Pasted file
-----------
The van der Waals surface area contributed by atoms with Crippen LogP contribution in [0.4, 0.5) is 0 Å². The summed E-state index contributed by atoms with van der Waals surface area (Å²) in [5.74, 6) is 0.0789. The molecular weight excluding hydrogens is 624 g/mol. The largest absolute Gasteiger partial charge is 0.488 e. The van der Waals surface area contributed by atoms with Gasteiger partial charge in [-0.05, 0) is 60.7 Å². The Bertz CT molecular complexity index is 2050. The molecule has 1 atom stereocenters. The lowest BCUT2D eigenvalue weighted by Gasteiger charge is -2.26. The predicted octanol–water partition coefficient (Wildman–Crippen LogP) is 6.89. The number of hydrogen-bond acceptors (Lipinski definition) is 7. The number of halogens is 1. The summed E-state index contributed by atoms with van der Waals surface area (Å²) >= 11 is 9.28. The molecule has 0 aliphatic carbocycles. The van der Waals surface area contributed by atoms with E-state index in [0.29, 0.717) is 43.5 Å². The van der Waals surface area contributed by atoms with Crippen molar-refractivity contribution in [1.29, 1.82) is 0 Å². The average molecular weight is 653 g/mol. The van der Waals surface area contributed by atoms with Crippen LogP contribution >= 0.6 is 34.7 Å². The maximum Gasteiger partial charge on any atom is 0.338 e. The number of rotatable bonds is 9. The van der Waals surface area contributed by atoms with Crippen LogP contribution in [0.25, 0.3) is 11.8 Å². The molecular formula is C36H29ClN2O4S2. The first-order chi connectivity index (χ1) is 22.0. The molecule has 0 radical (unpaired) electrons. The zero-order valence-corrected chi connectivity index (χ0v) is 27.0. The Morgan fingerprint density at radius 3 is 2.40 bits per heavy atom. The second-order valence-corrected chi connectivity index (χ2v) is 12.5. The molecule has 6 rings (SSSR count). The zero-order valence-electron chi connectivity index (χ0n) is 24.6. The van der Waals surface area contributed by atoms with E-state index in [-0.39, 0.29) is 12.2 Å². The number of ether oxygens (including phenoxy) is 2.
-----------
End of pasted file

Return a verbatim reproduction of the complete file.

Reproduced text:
The van der Waals surface area contributed by atoms with Crippen LogP contribution in [0.4, 0.5) is 0 Å². The summed E-state index contributed by atoms with van der Waals surface area (Å²) in [5.74, 6) is 0.0789. The molecular weight excluding hydrogens is 624 g/mol. The largest absolute Gasteiger partial charge is 0.488 e. The van der Waals surface area contributed by atoms with Gasteiger partial charge in [-0.05, 0) is 60.7 Å². The Bertz CT molecular complexity index is 2050. The molecule has 1 atom stereocenters. The lowest BCUT2D eigenvalue weighted by Gasteiger charge is -2.26. The predicted octanol–water partition coefficient (Wildman–Crippen LogP) is 6.89. The number of hydrogen-bond acceptors (Lipinski definition) is 7. The number of halogens is 1. The summed E-state index contributed by atoms with van der Waals surface area (Å²) >= 11 is 9.28. The molecule has 0 aliphatic carbocycles. The van der Waals surface area contributed by atoms with E-state index in [0.29, 0.717) is 43.5 Å². The van der Waals surface area contributed by atoms with Crippen molar-refractivity contribution in [1.29, 1.82) is 0 Å². The average molecular weight is 653 g/mol. The van der Waals surface area contributed by atoms with Crippen LogP contribution >= 0.6 is 34.7 Å². The maximum Gasteiger partial charge on any atom is 0.338 e. The number of rotatable bonds is 9. The van der Waals surface area contributed by atoms with Crippen LogP contribution in [0.25, 0.3) is 11.8 Å². The molecular formula is C36H29ClN2O4S2. The first-order chi connectivity index (χ1) is 22.0. The molecule has 0 radical (unpaired) electrons. The zero-order valence-corrected chi connectivity index (χ0v) is 27.0. The Morgan fingerprint density at radius 3 is 2.40 bits per heavy atom. The second-order valence-corrected chi connectivity index (χ2v) is 12.5. The molecule has 6 rings (SSSR count). The zero-order valence-electron chi connectivity index (χ0n) is 24.6. The van der Waals surface area contributed by atoms with E-state index in [-0.39, 0.29) is 12.2 Å². The number of ether oxygens (including phenoxy) is 2.